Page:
Friday, January 1, 2021

Orthographic memory Dr. Kathryn Garforth and Jennifer Buckingham (part 4)

The following is from the conversation between Dr. Kathryn Garforth and Jennifer Buckingham.

Sight words or one that has been memorized based on its shape vs the word that has been orthographically mapped. Because I see in many classroom teachers sending home Dolch words and expect kids to memorise them. Let us talk about why that is not the best approach and how memorizing a word is different from mapping it orthographically in your brain (Kathryn Garforth).


Response from Jennifer Buckingham

Children are expected to memorise a long list of words by memorizing the way the words look and its visual properties, not thinking about phonemic properties.

There are lots of words that are visually similar… if you are trying to remember the word ‘look’ by the shape of the word of course it can be book that has the same shape.

My comment: This believe that sight words are memorised based on shape is deeply entrenched in the brains of most of these SSP proponents. Read my post here and here. 

Scientists have discovered more than 20 years ago that words are not stored visually.

‘Because reading involves visual input, everyone presumed that it also involved visual storage. However, input and storage are not the same thing’. (Dr.David Kilpatrick)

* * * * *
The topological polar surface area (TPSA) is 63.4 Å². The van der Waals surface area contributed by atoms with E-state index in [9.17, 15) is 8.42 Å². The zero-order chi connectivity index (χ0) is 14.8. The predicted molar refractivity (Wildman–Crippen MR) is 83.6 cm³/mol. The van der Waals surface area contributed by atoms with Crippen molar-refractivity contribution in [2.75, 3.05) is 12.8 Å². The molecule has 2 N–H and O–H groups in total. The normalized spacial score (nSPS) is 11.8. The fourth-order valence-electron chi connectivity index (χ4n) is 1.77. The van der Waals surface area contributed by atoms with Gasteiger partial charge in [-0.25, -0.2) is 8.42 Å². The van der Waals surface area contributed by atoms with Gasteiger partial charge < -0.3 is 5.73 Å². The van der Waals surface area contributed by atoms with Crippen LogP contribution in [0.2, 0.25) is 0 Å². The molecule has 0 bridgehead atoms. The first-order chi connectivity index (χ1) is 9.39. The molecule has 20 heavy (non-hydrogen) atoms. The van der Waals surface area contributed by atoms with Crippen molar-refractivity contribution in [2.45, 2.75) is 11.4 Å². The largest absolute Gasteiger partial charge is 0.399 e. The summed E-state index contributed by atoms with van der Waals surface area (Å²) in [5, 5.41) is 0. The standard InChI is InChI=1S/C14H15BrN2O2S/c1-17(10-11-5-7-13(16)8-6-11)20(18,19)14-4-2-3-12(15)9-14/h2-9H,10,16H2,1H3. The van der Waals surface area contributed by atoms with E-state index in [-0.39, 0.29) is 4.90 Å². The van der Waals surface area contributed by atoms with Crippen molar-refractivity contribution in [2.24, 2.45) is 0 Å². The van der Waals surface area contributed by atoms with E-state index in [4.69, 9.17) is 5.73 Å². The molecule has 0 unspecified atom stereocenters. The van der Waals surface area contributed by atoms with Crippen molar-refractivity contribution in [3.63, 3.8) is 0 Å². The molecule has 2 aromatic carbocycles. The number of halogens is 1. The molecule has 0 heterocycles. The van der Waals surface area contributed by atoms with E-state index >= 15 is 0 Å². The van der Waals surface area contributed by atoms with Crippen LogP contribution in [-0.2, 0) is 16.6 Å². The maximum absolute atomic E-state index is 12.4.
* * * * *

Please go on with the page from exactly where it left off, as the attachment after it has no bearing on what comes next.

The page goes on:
Let me quote further from Dr. Kilpatrick's book, ‘Equipped for reading success’.

When we read, we attend to virtually every letter of every word we read. If we did not attend to every letter of the words we read, we could not instantly recognize words that differ from one another by only one letter.

Those letters are taken in simultaneously, not in a sequence like when we phonically sound out words. When a reader encounters a string of letters, he immediately recognizes it as a familiar letter string, which in turn activates the oral word. The visual span takes in all the letters at once; so all the letters simultaneously activate the oral word.

If activation did not occur at the letter level, we would constantly confuse look-alike words.

I do hope this will stop all these SSP proponents continuing to say that whole language learners visually memorise words using letter shapes.

How do we ever end the reading wars if retired teachers and other educators keep arguing with an intention to win an argument instead of discussing with an intention to learn from each other?

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